New tool finds 15 connections to increased fractures in SNF residents
A new risk assessment has shown promise in predicting fracture risk among institutionalized long-term care residents, according to new research published Thursday.
The Fracture Risk Assessment in Long-term Care, or FRAiL, was developed by researchers at Boston's Hebrew SeniorLife as a response to other fracture risk tools that focused primarily on community-dwelling seniors.
The model was developed using a cohort of nearly 420,000 nursing home residents, identifying which factors stood out as unique to facility-dwelling seniors. The team's research found 15 characteristics in the model were linked to an increased risk of hip fracture among residents, including dementia severity, ability to walk independently, prior falls, wandering and diabetes.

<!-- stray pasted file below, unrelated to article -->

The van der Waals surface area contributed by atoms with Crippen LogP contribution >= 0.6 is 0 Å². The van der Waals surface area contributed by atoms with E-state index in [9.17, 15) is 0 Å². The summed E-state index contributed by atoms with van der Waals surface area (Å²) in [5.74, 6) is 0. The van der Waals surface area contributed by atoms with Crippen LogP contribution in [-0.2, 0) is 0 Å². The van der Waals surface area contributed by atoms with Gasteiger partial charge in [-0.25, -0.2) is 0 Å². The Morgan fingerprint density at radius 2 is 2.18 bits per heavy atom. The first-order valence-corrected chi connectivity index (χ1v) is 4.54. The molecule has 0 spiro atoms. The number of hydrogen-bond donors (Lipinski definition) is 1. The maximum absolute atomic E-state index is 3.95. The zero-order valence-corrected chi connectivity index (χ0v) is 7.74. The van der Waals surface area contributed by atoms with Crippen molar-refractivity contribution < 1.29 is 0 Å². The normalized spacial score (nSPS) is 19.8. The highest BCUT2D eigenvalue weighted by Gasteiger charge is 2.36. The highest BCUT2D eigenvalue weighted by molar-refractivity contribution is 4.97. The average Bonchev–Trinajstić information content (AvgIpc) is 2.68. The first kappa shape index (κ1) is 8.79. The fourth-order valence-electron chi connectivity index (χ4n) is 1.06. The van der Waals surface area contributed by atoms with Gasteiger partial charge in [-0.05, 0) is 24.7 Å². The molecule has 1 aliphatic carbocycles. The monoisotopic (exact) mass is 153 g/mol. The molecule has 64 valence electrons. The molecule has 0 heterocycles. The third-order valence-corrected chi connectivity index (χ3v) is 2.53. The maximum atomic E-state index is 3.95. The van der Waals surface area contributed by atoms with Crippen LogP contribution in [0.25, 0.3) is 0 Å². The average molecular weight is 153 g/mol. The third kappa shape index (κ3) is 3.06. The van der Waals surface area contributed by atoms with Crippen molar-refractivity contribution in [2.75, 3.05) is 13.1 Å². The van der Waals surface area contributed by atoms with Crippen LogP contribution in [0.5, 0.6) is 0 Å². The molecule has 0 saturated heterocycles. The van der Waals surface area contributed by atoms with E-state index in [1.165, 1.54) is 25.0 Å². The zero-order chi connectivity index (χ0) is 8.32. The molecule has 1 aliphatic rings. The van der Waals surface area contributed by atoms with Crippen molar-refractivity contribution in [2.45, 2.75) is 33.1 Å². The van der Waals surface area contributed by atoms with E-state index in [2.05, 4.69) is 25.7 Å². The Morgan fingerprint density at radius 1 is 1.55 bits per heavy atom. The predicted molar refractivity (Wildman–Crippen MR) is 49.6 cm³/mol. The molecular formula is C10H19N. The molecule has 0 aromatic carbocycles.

The model also showed that for both male and female residents, increased independent mobility upped the risk of a fall and fracture. That's compared to seniors living in their own homes, who often have a higher risk when they're less independent.
“This practical model could be used to screen NH residents for fracture risk and to target intervention strategies,” the researchers wrote of the FRAiL model. Their findings appear in The Journals of Gerontology.